WeaponsMan: History of M9’s Pivoting Locking Block

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Not quite old or obscure enough for our beloved Forgotten Weapons, the M9 handgun is still in service with the US Military, though the Army now has the Modular Handgun System RFP bids in (but will take at least a year to test and determine the winner).

With its modern service record, for better or worse, few have truly dug into the full history of its creation, specifically its locking block. Those looking at the handgun typically only note the open barrel design, which is highly unusual for handguns.

WeaponsMan has a great article up on the history of the pivoting block design. Originally patented by Beretta engineers in the 1950s, it was the culmination of a series of inspirations including the Walther P-38. In the article, WeaponsMan traces the roots of the base M9’s design all the way back to the 19th century, citing the various patents (and showing them, where possible).

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The first inspiration was from the Feederle brothers who were the original developers of the Mauser 1896 pistol commonly known as “The Broomhandle”. From there, the brothers improved upon their base design and introduced a pivoting locking block in 1907, using short-recoil operation.

 

For the full story, check out WeaponsMan’s article here. 

*Title photo courtesy of Gem-Tech. 



Nathan S.

One of TFB’s resident Jarheads, Nathan now works within the firearms industry. A consecutive Marine rifle and pistol expert, he enjoys local 3-gun, NFA, gunsmithing, MSR’s, & high-speed gear. Nathan has traveled to over 30 countries working with US DoD & foreign MoDs.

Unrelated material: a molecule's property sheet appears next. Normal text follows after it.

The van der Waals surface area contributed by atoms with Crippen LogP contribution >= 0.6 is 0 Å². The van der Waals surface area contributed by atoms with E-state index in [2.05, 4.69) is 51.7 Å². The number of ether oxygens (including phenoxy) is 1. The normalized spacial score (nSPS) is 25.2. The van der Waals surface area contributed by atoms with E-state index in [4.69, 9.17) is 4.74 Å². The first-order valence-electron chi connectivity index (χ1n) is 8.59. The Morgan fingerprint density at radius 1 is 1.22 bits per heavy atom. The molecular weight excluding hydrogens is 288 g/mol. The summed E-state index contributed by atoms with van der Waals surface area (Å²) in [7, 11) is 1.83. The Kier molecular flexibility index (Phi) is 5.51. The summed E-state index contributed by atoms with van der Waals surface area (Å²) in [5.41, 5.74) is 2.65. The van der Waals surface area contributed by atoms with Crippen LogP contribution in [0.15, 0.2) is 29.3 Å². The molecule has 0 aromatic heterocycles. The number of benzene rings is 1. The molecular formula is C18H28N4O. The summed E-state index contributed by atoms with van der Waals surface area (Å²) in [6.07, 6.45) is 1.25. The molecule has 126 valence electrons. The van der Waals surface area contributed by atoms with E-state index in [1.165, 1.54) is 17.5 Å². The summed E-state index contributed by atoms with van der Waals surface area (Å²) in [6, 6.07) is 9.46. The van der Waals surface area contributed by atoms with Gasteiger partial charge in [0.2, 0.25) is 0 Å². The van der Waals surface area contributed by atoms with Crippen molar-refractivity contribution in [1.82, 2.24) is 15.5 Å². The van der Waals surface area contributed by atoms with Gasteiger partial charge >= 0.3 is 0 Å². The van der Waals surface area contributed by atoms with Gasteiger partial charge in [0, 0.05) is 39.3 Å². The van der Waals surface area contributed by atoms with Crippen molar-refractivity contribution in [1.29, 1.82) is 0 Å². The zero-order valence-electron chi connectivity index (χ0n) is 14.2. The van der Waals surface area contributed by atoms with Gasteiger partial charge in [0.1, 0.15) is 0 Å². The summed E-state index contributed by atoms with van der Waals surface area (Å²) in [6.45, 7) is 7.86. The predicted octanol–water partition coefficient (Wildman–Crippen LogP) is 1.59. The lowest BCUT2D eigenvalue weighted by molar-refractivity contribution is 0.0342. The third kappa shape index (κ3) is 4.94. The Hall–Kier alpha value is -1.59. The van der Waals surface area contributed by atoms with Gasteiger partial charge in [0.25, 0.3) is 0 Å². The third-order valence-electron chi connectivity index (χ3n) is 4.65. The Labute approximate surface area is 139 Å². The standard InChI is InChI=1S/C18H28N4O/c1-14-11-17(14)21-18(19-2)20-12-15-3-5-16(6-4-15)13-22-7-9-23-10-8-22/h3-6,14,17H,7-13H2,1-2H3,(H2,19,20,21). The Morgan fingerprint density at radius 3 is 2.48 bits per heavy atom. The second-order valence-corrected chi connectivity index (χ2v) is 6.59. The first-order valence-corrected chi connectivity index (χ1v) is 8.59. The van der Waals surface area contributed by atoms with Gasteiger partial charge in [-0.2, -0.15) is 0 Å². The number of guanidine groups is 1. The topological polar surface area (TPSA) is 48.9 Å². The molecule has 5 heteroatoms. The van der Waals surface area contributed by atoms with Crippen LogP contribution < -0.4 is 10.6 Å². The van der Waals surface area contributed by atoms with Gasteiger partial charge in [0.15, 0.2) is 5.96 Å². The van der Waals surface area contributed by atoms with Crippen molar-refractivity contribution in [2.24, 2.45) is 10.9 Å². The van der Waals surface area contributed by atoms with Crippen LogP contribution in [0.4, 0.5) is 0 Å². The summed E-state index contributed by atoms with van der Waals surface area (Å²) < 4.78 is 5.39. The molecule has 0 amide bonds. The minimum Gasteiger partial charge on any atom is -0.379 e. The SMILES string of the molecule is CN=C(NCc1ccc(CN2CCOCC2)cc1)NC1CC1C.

Nathan can be reached at Nathan.S@TheFirearmBlog.com

The above post is my opinion and does not reflect the views of any company or organization.


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  • Lance

    Well Army chiefs don’t seem to like MHS and may choose a different path, hence the M-9 may be around longer than tacti coolers claim. Nothing wrong with the M-9 the issues that came from Iraq where due to cheap and cheaply made mags. And was poor Army training on pistol maintenance. Over time may come where we return to.45 ACP known as America’s. Pistl caliber. But if we stay with 9mm NATO the M-9 current or modernized will still do the job fine

    • Gregory

      It was my understanding that the magazines were not cheaply made but the government wanted cheaper magazines. The finish inside was not smooth enough because the government did not want to pay more for coated interiors that were smooth and slick.

      • GordonTrenchard

        Yep you have it right.

      • Pete Sheppard

        The parkerizing used worked flawlessly in other mags, including Check-Mate M14 and M1911 magazines, and with the M9 mags *until* exposed to the ‘moondust’ of Iraq. where it was trapped by the parkerizing and prevented cartridges from smoothly merging from the double-stack body to the single-stack feed lips of the mags. As you say, newer finishes solved the problem.

  • GordonTrenchard

    The general in charge just said but a bunch of Glocks. Well why buy Glocks when you can keep what you have. Nothing wrong with the M9 to justify billions on a secondary weapon system almost never used in combat. I would say if they want to look into a new rifle and caliber yes go ahead and do that.

    • Rusty S.

      Nothing wrong…except cracked slides and locking blocks. I carried one on the job and fully aware of its shortcomings

      • GordonTrenchard

        In my opinion having owned Glocks there are shortcomings to those too. There will be some different but similar problem with them if adopted. My gut is cracked polymer frames will be the big one. You know like some GI trying to use the pistol as a hammer or using lighter on it to see if it will burn.

  • Strongarm

    Well, it seems WeaponsMan forgot to mention that; Nickl’s prototype was of inertia operated rather than recoil, and there were another rather older sample using this principle before P38; Japonese Nambu 94.

  • DW

    There’s got to be a reason why model 96 never seem to catch on like other .40SW handguns, I’ve read some sources say the locking block operation makes recoil “too sharp” compared to Browning design.
    …and yet Hi-point proves even the 10mm can be had in a blowback handgun, so I have no idea if that is true or even close to it.